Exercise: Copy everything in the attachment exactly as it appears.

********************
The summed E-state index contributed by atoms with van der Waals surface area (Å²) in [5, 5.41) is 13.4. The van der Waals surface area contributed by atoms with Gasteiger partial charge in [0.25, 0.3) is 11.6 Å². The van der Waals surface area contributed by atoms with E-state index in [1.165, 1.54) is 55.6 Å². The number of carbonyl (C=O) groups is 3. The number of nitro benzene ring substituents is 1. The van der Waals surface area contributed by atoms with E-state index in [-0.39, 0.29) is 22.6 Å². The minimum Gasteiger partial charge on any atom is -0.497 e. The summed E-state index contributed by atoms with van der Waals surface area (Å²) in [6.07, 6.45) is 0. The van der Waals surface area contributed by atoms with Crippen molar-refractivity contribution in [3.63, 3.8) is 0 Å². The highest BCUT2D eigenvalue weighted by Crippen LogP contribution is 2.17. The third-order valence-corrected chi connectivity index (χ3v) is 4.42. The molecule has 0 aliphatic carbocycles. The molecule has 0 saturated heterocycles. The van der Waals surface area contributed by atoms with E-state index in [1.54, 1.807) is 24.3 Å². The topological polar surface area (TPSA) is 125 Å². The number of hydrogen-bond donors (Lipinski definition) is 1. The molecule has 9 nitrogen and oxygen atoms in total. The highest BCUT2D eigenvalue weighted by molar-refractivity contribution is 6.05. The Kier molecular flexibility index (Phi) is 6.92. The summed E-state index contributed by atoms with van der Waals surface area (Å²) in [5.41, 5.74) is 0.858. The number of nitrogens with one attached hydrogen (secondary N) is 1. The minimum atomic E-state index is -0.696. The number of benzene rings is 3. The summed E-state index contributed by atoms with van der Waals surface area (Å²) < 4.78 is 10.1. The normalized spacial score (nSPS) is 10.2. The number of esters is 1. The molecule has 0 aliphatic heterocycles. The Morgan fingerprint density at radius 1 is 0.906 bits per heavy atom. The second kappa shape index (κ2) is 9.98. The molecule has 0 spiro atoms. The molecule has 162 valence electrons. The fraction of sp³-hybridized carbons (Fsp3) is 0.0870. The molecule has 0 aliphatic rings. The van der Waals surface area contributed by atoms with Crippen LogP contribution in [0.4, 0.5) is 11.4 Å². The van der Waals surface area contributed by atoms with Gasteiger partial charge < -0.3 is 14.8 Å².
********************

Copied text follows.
The summed E-state index contributed by atoms with van der Waals surface area (Å²) in [5, 5.41) is 13.4. The van der Waals surface area contributed by atoms with Gasteiger partial charge in [0.25, 0.3) is 11.6 Å². The van der Waals surface area contributed by atoms with E-state index in [1.165, 1.54) is 55.6 Å². The number of carbonyl (C=O) groups is 3. The number of nitro benzene ring substituents is 1. The van der Waals surface area contributed by atoms with E-state index in [-0.39, 0.29) is 22.6 Å². The minimum Gasteiger partial charge on any atom is -0.497 e. The summed E-state index contributed by atoms with van der Waals surface area (Å²) in [6.07, 6.45) is 0. The van der Waals surface area contributed by atoms with Crippen molar-refractivity contribution in [3.63, 3.8) is 0 Å². The highest BCUT2D eigenvalue weighted by Crippen LogP contribution is 2.17. The third-order valence-corrected chi connectivity index (χ3v) is 4.42. The molecule has 0 aliphatic carbocycles. The molecule has 0 saturated heterocycles. The van der Waals surface area contributed by atoms with E-state index in [1.54, 1.807) is 24.3 Å². The topological polar surface area (TPSA) is 125 Å². The number of hydrogen-bond donors (Lipinski definition) is 1. The molecule has 9 nitrogen and oxygen atoms in total. The highest BCUT2D eigenvalue weighted by molar-refractivity contribution is 6.05. The Kier molecular flexibility index (Phi) is 6.92. The summed E-state index contributed by atoms with van der Waals surface area (Å²) in [5.41, 5.74) is 0.858. The number of nitrogens with one attached hydrogen (secondary N) is 1. The minimum atomic E-state index is -0.696. The number of benzene rings is 3. The summed E-state index contributed by atoms with van der Waals surface area (Å²) < 4.78 is 10.1. The normalized spacial score (nSPS) is 10.2. The number of esters is 1. The molecule has 0 aliphatic heterocycles. The Morgan fingerprint density at radius 1 is 0.906 bits per heavy atom. The second kappa shape index (κ2) is 9.98. The molecule has 0 spiro atoms. The molecule has 162 valence electrons. The fraction of sp³-hybridized carbons (Fsp3) is 0.0870. The molecule has 0 aliphatic rings. The van der Waals surface area contributed by atoms with Crippen LogP contribution in [0.4, 0.5) is 11.4 Å². The van der Waals surface area contributed by atoms with Gasteiger partial charge < -0.3 is 14.8 Å².